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Toxic avenger 

Release Date: 2009-06-03

After a mini-facelift in 2007, the bar formerly known as Iguana Bay has reopened as Retox. I decided to retoxify myself on a Friday night, and invited a few friends to check out Circle of Fifths, a local cover band that plays there on a regular basis.

At first glance, the cleverly named Retox looks like it’s been kidnapped from the St. Mary’s strip and is being forced to live in a Castle Hills strip mall, next door to the Cookie Lady. When I arrived around 11 p.m., the band was well into their first set and singing a surprisingly believable cover of the Killers’ “Mr. Brightside” to a scattered group of locals. I ordered a Sol ($3.75) and took a seat at the bar to take in the scenery. The place wasn’t all that crowded, but there was something unique going on in every corner: girls-night-outers playing touch-screen games over watermelon shots, emo types drunk-texting, bartenders practicing their flair techniques, and several men who haven’t seen the inside of a barber shop for years playing darts along the back wall.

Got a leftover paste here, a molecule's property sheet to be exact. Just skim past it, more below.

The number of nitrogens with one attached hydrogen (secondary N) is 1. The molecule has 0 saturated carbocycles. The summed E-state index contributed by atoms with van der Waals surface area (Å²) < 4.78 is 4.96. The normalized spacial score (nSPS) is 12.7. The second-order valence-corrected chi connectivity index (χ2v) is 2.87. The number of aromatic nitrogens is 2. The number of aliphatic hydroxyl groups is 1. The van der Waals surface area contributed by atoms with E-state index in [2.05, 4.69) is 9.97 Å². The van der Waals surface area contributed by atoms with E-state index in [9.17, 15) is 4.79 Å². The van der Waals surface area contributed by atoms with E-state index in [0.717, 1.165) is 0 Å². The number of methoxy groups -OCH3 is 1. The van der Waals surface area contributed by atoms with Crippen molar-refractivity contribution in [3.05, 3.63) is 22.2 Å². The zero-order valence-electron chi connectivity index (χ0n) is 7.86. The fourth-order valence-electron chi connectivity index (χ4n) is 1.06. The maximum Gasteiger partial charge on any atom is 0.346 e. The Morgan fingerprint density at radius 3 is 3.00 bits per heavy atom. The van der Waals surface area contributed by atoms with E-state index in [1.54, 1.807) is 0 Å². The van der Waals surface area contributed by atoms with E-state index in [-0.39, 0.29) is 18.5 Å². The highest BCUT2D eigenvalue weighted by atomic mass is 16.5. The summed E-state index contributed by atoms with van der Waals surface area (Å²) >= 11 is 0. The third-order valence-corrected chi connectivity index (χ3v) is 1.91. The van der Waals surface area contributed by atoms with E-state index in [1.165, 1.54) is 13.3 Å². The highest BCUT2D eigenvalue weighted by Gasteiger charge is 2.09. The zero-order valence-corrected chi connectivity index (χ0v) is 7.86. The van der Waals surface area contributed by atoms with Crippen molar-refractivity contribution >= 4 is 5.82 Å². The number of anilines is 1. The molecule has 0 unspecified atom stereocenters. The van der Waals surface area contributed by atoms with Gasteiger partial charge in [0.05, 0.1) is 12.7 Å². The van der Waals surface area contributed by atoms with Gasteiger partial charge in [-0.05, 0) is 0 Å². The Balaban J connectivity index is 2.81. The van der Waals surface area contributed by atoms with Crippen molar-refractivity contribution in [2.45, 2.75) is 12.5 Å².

As the band paced through live renditions of songs by the Cure and Pearl Jam, my eyes wandered from the onstage light show to one of the many flat screens replaying highlights of the French Open. This made me realize why this place has such a loyal following. Aside from the fact that it’s one of the only places to go out in Castle Hills, it’s almost like two bars in one. While the loud music, tinted windows, and cement floors give off a gritty, rocker vibe, the abundance of televisions and beer cans make the place feel more like a stylish man-cave.

Finally, my friends Emma and Celeste arrived. Since Celeste was celebrating her birthday, she insisted that we all do tequila shots ($4 each). Bad move. We ended up taking some dorky pictures with what must be Retox’s mascot: a life-size replica of Jack (of Jack in the Box fame) posing with an empty bottle of Jack Daniels.

Overall, Retox has a very casual neighborhood-bar feeling — unpretentious despite the recently added frills (blue-velveteen clamshell booths, an exposed-rock treatment along the bar, monster-sized projection TV), which brought the place up to date while keeping the location’s original priorities in sight: cold beer, televised sports, and rock ’n’ roll, all in the dimly lit corner pocket of a strip mall.

— Bryan Rindfuss

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